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Sep 03rd
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The Ticker

Walnut Commons Breaks Ground

Walnut Commons Breaks Ground

Cohousing project begins construction in Downtown Santa Cruz

After the recent murders of two Santa Cruz police officers, the builders and future members of Walnut Commons thought about moving their groundbreaking ceremony to a later date, but instead decided to acknowledge the tragedy and stick with their plans.

“It’s so important that we do proceed, because one of the things that is going to get us through this very difficult time is community, and this project is all about community,” Santa Cruz City Councilman Don Lane said at the groundbreaking.

With the recent approval of a loan from Santa Cruz County Bank, construction for the Walnut Commons Cohousing project, a unique residential complex located at the corner of Walnut Avenue and Center Street in Downtown Santa Cruz, begins this week. Project engineers hope to have the building completed by early 2014.

Walnut Commons will contain three stories with 19 independent units, as well as a 3,000 square-foot common area with a kitchen, dining room, entertainment center, and recreational space for all residents to use. Most of the units have been filled, but six remain.

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The Ticker

Revel in the Glory

Revel in the Glory

San Francisco Giants World Championship Trophy Tour comes to Soquel High School

San Francisco Giants fans will have the opportunity this Tuesday, March 5 to bask in the glory of the 2010 and 2012 world championship trophies.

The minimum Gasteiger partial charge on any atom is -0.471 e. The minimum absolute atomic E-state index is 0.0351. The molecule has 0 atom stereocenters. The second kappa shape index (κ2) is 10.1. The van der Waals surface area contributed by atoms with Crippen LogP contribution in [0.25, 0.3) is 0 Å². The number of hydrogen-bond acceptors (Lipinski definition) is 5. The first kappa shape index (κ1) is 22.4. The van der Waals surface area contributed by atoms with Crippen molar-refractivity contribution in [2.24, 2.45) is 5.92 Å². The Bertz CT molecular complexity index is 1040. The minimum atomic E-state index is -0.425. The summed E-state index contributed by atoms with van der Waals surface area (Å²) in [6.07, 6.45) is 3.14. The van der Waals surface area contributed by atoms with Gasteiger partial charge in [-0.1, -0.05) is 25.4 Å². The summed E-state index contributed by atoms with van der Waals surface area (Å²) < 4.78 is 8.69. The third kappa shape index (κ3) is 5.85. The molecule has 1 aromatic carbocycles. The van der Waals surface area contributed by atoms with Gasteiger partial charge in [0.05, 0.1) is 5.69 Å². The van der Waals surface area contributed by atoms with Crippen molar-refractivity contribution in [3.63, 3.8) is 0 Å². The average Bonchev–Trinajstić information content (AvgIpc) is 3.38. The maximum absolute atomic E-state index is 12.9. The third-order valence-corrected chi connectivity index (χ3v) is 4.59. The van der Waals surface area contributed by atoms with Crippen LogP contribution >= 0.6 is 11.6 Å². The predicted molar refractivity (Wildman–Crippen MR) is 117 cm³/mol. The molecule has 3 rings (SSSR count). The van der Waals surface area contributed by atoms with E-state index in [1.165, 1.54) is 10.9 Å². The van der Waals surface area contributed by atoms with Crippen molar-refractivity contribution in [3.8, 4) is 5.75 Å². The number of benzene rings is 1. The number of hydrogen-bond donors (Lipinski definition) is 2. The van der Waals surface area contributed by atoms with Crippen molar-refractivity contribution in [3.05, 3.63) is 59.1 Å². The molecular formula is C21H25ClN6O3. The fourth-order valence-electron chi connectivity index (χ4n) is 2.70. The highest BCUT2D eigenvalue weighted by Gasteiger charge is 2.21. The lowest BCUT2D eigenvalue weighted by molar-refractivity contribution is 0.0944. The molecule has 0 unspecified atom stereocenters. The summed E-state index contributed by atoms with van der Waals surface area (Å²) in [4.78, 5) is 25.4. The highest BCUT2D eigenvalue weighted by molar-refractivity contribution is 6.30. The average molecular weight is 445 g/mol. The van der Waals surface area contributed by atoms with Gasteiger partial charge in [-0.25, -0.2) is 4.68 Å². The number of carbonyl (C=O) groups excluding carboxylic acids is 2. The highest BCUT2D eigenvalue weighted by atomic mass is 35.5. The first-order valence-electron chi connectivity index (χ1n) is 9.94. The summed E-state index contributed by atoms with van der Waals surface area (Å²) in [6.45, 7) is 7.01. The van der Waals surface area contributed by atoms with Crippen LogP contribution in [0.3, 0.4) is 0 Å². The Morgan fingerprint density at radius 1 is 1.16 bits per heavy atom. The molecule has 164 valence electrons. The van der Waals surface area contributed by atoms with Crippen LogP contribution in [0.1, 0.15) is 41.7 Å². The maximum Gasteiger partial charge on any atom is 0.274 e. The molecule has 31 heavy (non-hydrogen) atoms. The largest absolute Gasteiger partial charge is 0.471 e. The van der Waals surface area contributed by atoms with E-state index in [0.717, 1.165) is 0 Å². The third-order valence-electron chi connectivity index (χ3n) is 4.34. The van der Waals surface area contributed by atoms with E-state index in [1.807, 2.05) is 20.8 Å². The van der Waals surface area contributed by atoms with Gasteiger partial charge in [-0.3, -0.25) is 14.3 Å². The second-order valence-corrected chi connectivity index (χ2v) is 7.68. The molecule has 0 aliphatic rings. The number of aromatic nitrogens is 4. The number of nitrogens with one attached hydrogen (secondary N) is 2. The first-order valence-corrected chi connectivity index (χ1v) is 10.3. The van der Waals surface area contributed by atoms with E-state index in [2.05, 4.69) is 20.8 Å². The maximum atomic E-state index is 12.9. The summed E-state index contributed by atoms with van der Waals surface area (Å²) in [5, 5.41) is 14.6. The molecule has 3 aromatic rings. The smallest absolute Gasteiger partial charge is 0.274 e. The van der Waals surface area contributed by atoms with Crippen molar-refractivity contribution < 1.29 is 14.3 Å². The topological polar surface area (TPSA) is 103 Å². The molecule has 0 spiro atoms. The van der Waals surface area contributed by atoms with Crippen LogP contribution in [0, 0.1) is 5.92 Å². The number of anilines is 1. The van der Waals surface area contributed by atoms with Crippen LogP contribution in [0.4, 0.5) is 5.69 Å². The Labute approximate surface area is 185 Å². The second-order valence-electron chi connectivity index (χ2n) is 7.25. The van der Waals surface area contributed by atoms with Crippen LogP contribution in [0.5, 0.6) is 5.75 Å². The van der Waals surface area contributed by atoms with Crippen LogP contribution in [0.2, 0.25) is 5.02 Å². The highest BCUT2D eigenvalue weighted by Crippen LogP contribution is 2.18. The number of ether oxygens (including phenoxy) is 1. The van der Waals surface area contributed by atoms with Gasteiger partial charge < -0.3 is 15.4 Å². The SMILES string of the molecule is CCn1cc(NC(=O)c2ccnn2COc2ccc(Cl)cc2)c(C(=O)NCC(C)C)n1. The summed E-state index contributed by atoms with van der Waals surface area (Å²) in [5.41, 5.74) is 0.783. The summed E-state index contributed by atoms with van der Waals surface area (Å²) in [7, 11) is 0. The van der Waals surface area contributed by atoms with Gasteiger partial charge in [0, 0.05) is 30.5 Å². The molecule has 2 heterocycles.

The trophies will be on display at Soquel High School from 6-8 p.m., where fans will be able to snap their own pictures or get a professional photo taken with the trophy starting at $20.

The tour is put on by the by the Giants to share the feeling of victory with the public and Junior Giants Leagues across Northern and Central California.

“The pride about our leagues matches the pride I felt when I first saw the trophies,” says Elizabeth Schilling, commissioner for the Live Oak Junior Giants League.

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The Ticker

Honoring The Fallen

Honoring The Fallen

SCPD to hold memorial service March 7

Officers of the Santa Cruz Police Department returned to the streets in their black and white cruisers Friday morning, though their grief following the loss of two of their fellow policemen earlier this week has not yet even begun to subside.

A huge display of support from the community throughout the day has helped police to stay strong and feel the love, said SCPD Deputy Chief Steve Clark.

“People are waving; giving us thumbs up; thank yous; the community support is absolutely humbling,” he says. “It has sustained us through this time.”

The memorial for Sgt. Loran 'Butch' Baker and detective Elizabeth Butler, both killed on Tuesday, Feb. 26 by suspect Jeremy Goulet, also deceased, will take place at noon on Thursday, March 7 at the HP Pavilion in San Jose. It had originally been planned for Kaiser Permanente Arena in Santa Cruz, but the crowd is expected to exceed that venue's capacity.

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The Ticker

Police Deaths Shake Santa Cruz

Police Deaths Shake Santa Cruz

Deaths of two police officers shock and sadden Santa Cruz 

As more than 100 people prepared to participate in a rally against gun violence at the Town Clock tower on Tuesday, Feb. 26, event organizer Gini Bianchi says multiple police cars suddenly screeched past the crowd, heading rapidly in the direction of Water Street and Branciforte Avenue.